Endurantism, diachronic vagueness and the problem of the many

Pacific Philosophical Quarterly 89 (2):242–253 (2008)
A plausible desideratum for an account of the nature of objects, at, and across time, is that it accommodate the phenomenon of vagueness without locating vagueness in the world. A series of arguments have attempted to show that while universalist perdurantism – which combines a perdurantist account of persistence with an unrestricted mereological account of composition – meets this desideratum, endurantist accounts do not. If endurantists reject unrestricted composition then they must hold that vagueness is ontological. But if they embrace unrestricted composition they are faced with the problem of the many, and cannot plausibly accommodate vagueness. This paper disambiguates two related sub-problems of the problem of the many, and argues that universalist perdurantism is not superior to universalist endurantism with respect to either of these.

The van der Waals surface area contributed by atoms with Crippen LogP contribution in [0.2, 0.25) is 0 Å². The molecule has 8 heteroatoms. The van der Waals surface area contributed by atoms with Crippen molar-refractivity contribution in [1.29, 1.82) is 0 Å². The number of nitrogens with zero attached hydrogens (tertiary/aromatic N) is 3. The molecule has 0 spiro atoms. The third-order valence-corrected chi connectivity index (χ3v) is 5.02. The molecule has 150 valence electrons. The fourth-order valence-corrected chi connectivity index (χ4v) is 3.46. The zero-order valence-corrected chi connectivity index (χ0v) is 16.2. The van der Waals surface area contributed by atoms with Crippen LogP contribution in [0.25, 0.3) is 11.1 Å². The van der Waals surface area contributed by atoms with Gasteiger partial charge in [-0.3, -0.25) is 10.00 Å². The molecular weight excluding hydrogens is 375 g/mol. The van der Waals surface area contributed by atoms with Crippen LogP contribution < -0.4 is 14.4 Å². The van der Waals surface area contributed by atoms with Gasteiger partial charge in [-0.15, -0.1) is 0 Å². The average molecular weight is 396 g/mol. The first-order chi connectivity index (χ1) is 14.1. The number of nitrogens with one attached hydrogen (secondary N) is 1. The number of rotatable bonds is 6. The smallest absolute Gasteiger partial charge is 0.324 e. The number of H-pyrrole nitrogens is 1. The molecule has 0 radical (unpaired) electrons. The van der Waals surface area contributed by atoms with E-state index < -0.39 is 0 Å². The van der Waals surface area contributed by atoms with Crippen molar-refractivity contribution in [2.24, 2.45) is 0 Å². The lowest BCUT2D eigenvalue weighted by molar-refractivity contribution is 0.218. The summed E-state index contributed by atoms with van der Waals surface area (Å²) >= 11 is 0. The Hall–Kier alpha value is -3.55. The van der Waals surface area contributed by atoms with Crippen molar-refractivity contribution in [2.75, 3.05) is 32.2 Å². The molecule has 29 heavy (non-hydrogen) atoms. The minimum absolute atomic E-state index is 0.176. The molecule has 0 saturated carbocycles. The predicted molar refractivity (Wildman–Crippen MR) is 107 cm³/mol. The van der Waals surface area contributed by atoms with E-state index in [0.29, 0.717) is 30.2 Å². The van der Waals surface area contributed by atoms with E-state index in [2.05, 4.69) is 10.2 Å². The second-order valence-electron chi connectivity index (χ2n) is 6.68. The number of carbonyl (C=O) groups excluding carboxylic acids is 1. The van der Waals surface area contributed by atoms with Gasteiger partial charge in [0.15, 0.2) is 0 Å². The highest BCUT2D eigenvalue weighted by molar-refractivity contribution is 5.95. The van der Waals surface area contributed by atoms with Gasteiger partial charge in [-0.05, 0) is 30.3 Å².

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DOI 10.1111/j.1468-0114.2008.00318.x
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References found in this work BETA
Theodore Sider (2003). Against Vague Existence. Philosophical Studies 114 (1-2):135 - 146.
Achille C. Varzi (2003). Perdurantism, Universalism, and Quantifiers. Australasian Journal of Philosophy 81 (2):208-215.
E. J. Lowe (2005). Vagueness and Endurance. Analysis 65 (286):104–112.
Kristie Miller (2006). Non-Mereological Universalism. European Journal of Philosophy 14 (3):404–422.

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